And for the other deck type that you play big creatures with being stax, your objective is to lock the game down early. Every turn you let slip is a turn that your deck is not doing its thing. So You're not going to want to wait until you can play something big and then flash it in uncounterably. By the time you're playing something big you should already have a board lock (unless you've either done something wrong or were unable to achieve a proper lock). And at that point there shouldn't be much that your opponents can do about your incoming high impact card anyway. So at this point the card basically becomes a "this only really adds value if I'm getting my arse kicked but want to stick that one big creature" which is not what you want to be wasting card slots on.

If you're after flash effects, at least Scout's Warning at worst cantrips, but Savage Summoning just isn't worth it unless you're talking very niche scenarios, which makes it not worth it.

As for Seedtime, as I mentioned the card is basically only playable if your opponent is casting blue spells (i.e. countermagic). This means that you're either A) responding to countermagic with your own countermagic, which in this case you may as well just play conditionless extra turn spells (as you're running blue), or B) your main plan has just been stopped. This means that more often than not, you don't have much else to do and so it will untap your lands, draw you a card and let you play a land (kind of like a vintage turn 1/2 Time Walk). That's not terrible, but the question is: could the card be doing more to aid your main strategy? Imagine if you had a wheel in hand instead, to refill your hand. Would this be more valuable than an extra turn?

The strength of card comes from being able to respond to something like a Cyclonic Rift (especially if you're a very permanent heavy deck) or if you can generate a lot of value in a given non-win turn (@davidsays1 I did notice that you have a Selvala, Explorer Returned deck which runs it - this is probably one of the better use cases for the card due to the value that Selvala can generate you). And sure, responding to an someone Brainstorming at your EOT is funny, but it's still pretty corner case.

But I would say that there are a myriad of blue extra turn spells, however most blue decks don't both running them unless it's part of the deck's strategy to begin will. So that should help paint a bit of a picture about why Seedtime doesn't really see play.

Max_Hammer on Shandalar Card List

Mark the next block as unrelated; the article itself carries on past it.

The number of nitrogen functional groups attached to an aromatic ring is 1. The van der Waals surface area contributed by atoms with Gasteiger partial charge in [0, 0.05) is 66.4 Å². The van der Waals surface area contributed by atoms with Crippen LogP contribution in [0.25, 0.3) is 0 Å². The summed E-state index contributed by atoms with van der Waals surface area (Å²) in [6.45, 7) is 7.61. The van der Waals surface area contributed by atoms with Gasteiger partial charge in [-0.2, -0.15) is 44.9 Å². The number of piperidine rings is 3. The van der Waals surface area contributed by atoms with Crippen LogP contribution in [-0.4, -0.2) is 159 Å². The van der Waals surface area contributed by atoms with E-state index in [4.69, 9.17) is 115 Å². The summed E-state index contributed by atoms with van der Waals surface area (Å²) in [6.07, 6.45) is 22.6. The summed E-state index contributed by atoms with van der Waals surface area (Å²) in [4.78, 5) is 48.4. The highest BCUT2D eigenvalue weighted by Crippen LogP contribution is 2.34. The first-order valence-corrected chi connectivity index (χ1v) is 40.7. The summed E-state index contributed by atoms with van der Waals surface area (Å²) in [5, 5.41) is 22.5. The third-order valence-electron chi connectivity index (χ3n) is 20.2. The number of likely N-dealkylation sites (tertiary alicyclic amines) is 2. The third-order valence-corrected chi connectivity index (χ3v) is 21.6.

11 months ago

I've wanted to play Shandalar for so long, bookmarking & updooting this. Thank you, good sir.

It's kinda cool to see how some cards like Ball Lightning are still getting reprinted pretty often, whereas some other cards are... Well, just a bit too powerful. Looking at you, Time Walk.

TheOfficialCreator on Lockdown

1 year ago

Just so you know, Time Walk isn't Commander legal.

That being said, what are your wincons? You have a lot of board hate but without payoff you likely will eventually fall behind.

Shielded by Faith and the Sword cycle can help protect Zur while boosting him.

SufferFromEDHD on Baru, Mono ramp

1 year ago

Hall of Gemstone punish players for having greedy mana bases.

Yavimaya, Cradle of Growth + Mana Web punish players for having land.

Seedtime mono green Time Walk obviously meta dependent but so worth it.

Green Sun's Zenith + Dryad Arbor + Natural Order mono green efficiency.

plakjekaas on New Social Contract Breach Discussion

1 year ago

If you can explain the detriment the scooping causes, that wouldn't be the case if the game was played out, and the scooping player is still refusing to play it out, of course that's fair game, but for me that decision comes with a grudge for the rest of the evening. You've shown yourself to be an antisocial player in a social format (OP specified multiplayer games, those are not played much in that competitive of a setting) and I will weigh my decisions against that in following games, which seldom comes with beneficial consequences.

  1. If the Gahiji player is dominating at 300+ life, they are unlikely to complain about the life not gained. If the Gahiji player is struggling to stay alive and is denied the vital lifelink hit, scooping was obviously done with malicious or kingmaking intent, which I'd say should be frowned upon in social games.

  2. I'm a bit partial to this one, because I detest playing against steal-your-stuff decks. I do think losing every wincon and answer in your deck will effectively lose you the game, and being held hostage by your own deck while you didn't get to play it, feels overwhelming enough to say that you've lost the game, therefor it's defensible to eliminate yourself from it. I'd say that's a risk you take when you play Sen Triplets, relying too much on stealing from one player is like overextending into a pending boardwipe, it's a gameplay mistake.

  3. This is the hardest one, because the scooping player disappearing gives one of the remaining players such a strong tactical advantage that might cause the difference between winning and losing, especially if the Marisi player was sitting on a boardwipe to use for the moment opponents had eliminated each other and the 1v1 phase would begin. The scooping player effectively handed out a free Time Walk to the remaining opposing player. That's such a big impact that it would feel like a knife in the back of the Marisi player, personal enough that I think it's not the preferred line of play.

I might be nitpicking the specific situations here a bit, but the context is important. Scooping the game is always bad for you, but it shouldn't be significantly bad for any of the other players at the table. If I was the victimized player in the Sen Triplets example, I would voice my scooping considerations, and could possibly be convinced to stay in the game for one more turn to give the Sen Triplets player a chance to react to my decision to leave. If asked nicely enough, I'd suppose. Communication stays key.

Your mileage may vary, of course